You may say I’m a dreamer: New York Mets

What else can baseball fans do in January but dream of October? In You May Say I’m a Dreamer, the Outside Corner staff will imagine the route to a World Series in 2012 title for all 30 teams.

metsGoing into 2012, the New York Mets were projected as one of the worst teams in baseball, following the loss of free agent shortstop and last season’s mid-year trades of closer Francisco Rodriguez and right fielder Carlos Beltran. Hell has frozen over, because today, the New York Mets are your World Champions of baseball.

The Mets won the wild card in the National League, finishing second in the NL East behind the Phillies. The Mets got to where they were after every other team in the NL East collapsed, leading to New York sneaking in the back door and winning the wild card with 86 wins. 

The major sparkplug for New York was center fielder Andres Torres, acquired in the offseason for New York’s incumbent center fielder, Angel Pagan. In 2010, Torres racked up 6.8 fWAR after providing amazing defense in center field along with a .822 OPS and 26 stolen bases. He fell off a bit in 2011, but came back to a good level this year, racking up 6.3 fWAR, stealing 31 bases and OPSing .817. His defense was once again spectacular, racking up a +15 in the cavernous Citi Field outfield.

Face of the franchise David Wright rebounded from an awful 2011 season to post an excellent 2012, OPSing .935 and regaining his lost power, homering 31 times on the year, his highest total since 2008. Another big contributor for the Mets was first baseman Ike Davis, returning from a 2011 season lost to injury. Davis blossomed into the player that many expected he could be after a good start to 2011, homering 33 times with an .891 OPS. Outfielder Jason Bay was another story, but his .807 OPS was a huge improvement over his .703 OPS from 2011.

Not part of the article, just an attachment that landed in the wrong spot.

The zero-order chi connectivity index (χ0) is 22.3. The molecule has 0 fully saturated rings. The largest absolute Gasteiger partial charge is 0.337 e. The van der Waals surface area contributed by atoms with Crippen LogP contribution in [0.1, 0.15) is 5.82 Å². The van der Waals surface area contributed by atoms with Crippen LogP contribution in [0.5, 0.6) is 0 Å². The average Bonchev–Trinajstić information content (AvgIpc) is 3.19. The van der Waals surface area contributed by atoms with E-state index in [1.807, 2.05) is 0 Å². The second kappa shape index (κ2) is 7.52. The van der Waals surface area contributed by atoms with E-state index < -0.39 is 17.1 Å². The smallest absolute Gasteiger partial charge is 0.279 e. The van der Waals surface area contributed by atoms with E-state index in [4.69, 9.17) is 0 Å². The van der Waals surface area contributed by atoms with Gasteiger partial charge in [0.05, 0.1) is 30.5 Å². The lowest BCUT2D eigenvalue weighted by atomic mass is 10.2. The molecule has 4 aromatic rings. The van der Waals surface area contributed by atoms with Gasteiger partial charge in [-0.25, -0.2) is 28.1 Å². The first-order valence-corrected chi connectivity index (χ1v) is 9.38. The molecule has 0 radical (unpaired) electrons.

On the mound, it was a struggle at times for New York. They didn’t know what to expect from former ace Johan Santana, who missed all of the 2011 season following shoulder surgery, but his performance was solid: a 14-8 record along with a 3.24 ERA and 174 strikeouts in 194 innings. It was a nice shot in the arm for New York, who had a rotation anchored by guys like RA Dickey, who ate 210 innings and had a 3.87 ERA, and Mike Pelfrey, who threw 197 innings and had a 4.27 ERA.

New York actually had a pretty solid bullpen, which was anchored by incumbent (and new closer) Bobby Parnell, along with free agent signings Jon Rauch and Frank Francisco. Each pitcher had an ERA under 2.80, with Parnell leading the way at 1.91 and striking out 10.48 batters per nine innings en route to saving 41 games. In fact, Parnell was the best closer in the NL East, following the free agent disappointments that were Heath Bell and Jonathan Papelbon, and the sophomore slump put together by Craig Kimbrel.

The fact that the Mets were even in contention this year, let alone winning the whole damn thing, is a testament to manager Terry Collins and general manager Sandy Alderson. Alderson managed to pare New York’s payroll by 50%, and Collins was able to take that gutted team and win a title with them.

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About Joe Lucia

I'm the managing editor of Awful Announcing and the news editor of The Comeback. I also made The Outside Corner a thing for six seasons.